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Tips, Techniques, and Questions -- Technical questions or tips

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Old 2006-12-28, 3:28pm
SLY Creations SLY Creations is offline
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Default pmc3 bead caps??? Do you know how?

I would like to try and make some bead caps from pmc3. I have never used this product or for that matter, any clay product. Can anyone educate me on how you would make bead caps? Also, how does the product come, do you roll it out, and if so, how do you do that? How long do you bake it? Etc. I am clueless. Please help me out here.

Thanks, Sharon
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Old 2006-12-28, 7:04pm
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Firelilly Firelilly is offline
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Here's a few PMC links. I'm pretty sure there are message boards out there devoted to PMC too...have to hunt around. Or maybe someone here can direct you to a message board site...but there is a more specific section here on LE for you PMC questions too...

Good luck!

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Old 2006-12-29, 7:27am
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JanMD JanMD is offline
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My sincere advice is: Take a class or study a book before you start. Believe me (and I know this by very painful experience!) it's WAAAAY too expensive a material for you to be wasting it by learning as you go.

Here are a few more links:
-- PMC Guild home page. Nice galleries!
-- 'The Alchemy of Precious Metal Clay With PMC, jewelry makers turn clay into silver or gold", Lapidary Journal article here
-- 'An Introduction to the Material, Tools and Techniques of Working with Precious Metal Clay' from the Society of American Silversmiths
-- And here's Timmy McCreight's book Working With Precious Metal Clay, from Brynmorgan Press

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Old 2006-12-29, 9:20am
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Emily Emily is offline
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At the PMC Guild site linked in Jan's message, there's a .pdf file that's a booklet called "Getting Started with PMC." Take a look at it, and it will give you an idea what working with PMC is like. The last page of it has a chart of firing times for the various types of PMC.

I don't know what kind of kiln you have. The lowest firing temp for PMC3 (which is the lowest firing temp for any kind of PMC) is 1110 F (double-check this, but I think I'm right). You shouldn't kiln-fire PMC in a Chili Pepper. (If you have another non-firebrick kiln, check to see what its maximum recommended temperature is.) For maximum strength of the PMC, you should use a higher firing temperature. The lowest temperature isn't recommended unless you're using something in your project (like glass) that forces you to fire that low. If you fire at too low a temperature, the particles in the clay won't fuse completely and your piece can break. There's another thread here on the forum where someone had pieces from a class that broke, and it seemed pretty clear that they'd been underfired.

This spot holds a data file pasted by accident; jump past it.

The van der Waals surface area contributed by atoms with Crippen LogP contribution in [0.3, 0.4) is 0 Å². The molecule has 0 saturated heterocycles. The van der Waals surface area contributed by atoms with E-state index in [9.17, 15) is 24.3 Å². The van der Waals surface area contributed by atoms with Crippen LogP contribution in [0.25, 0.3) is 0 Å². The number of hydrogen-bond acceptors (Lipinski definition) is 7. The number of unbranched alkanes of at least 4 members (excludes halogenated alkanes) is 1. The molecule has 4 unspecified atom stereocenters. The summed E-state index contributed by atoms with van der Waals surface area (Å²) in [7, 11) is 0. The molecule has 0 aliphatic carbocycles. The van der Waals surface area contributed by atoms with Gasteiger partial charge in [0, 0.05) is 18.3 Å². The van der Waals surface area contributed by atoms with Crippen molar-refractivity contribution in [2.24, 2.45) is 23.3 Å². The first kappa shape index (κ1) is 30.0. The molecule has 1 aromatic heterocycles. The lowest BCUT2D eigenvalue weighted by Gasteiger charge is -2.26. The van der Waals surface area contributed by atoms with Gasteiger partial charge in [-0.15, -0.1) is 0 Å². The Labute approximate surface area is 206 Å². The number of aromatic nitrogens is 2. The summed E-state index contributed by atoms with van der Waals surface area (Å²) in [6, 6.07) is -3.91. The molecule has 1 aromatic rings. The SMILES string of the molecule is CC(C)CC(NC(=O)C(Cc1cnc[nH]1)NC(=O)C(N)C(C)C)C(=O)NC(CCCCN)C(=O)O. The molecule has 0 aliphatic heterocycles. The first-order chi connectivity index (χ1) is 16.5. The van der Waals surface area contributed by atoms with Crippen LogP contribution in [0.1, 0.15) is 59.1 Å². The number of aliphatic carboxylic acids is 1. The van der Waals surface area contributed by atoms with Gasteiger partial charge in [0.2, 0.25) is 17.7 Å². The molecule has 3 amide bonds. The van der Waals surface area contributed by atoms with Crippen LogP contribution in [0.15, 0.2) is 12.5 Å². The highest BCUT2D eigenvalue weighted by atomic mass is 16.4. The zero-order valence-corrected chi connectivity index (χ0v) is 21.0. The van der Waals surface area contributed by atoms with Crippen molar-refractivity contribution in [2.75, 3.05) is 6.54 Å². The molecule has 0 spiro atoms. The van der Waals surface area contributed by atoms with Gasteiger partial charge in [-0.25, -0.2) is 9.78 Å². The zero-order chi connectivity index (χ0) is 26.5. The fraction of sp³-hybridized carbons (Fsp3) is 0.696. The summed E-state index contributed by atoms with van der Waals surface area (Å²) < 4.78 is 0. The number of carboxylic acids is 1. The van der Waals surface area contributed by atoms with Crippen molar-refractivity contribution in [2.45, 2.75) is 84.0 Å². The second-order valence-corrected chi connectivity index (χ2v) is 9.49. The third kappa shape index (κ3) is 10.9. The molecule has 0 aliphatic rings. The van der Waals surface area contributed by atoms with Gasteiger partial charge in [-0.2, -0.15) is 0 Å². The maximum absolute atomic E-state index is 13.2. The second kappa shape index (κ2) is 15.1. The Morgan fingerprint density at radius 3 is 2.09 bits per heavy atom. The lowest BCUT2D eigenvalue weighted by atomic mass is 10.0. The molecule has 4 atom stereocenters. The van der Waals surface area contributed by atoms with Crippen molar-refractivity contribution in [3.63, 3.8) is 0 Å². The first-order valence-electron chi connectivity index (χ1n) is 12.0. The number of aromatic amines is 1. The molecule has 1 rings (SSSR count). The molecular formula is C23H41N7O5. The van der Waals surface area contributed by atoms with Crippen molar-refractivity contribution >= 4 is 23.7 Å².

I second (third?) the recommendation on buying a book. I like Tim McCreight's book. It's a few years old, though, so it won't mention PMC3. That shouldn't make a difference to you as long as you have something else that gives you the chart of firing times. If you're near a Barnes & Noble or a Borders, I'd go and browse through the PMC books to find one you like. They'll probably have several.

What none of the books and websites will convey to you is how fast this blasted stuff dries when you're trying to work with it. You have to be absolutely meticulous about keeping the clay you're not working with covered with plastic wrap, well sealed, every second. You can add water, but it's better not to let it dry out in the first place.

The clay picks up hairs and lint and stuff, too. It burns out in the kiln, but if there's a cat hair or something on the surface that you missed, it can leave a mark that looks like a scratch, and PMC holds detail so well that there will be a scratch on the surface of the silver that you'll have to get out. To minimize the amount of time that you'll be fussing with the PMC, I really recommend getting some polymer clay (Premo, Sculpey, Katoclay -- I'd avoid Fimo because it's really stiff -- any craft store has it, and the little blocks are about $1.50, I think) and working out your designs with that first. Polymer is oven-bake, and it's fairly similar to working with PMC, although a little bit easier to manipulate. Remember that the PMC will shrink about 12%, so your final product will be smaller than your clay piece. (Polymer doesn't shrink when you bake it.)
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Last edited by Emily; 2006-12-29 at 9:22am.
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Old 2006-12-29, 12:16pm
SLY Creations SLY Creations is offline
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Oh, thanks to all of you - and for all of the links. I love our beading community.

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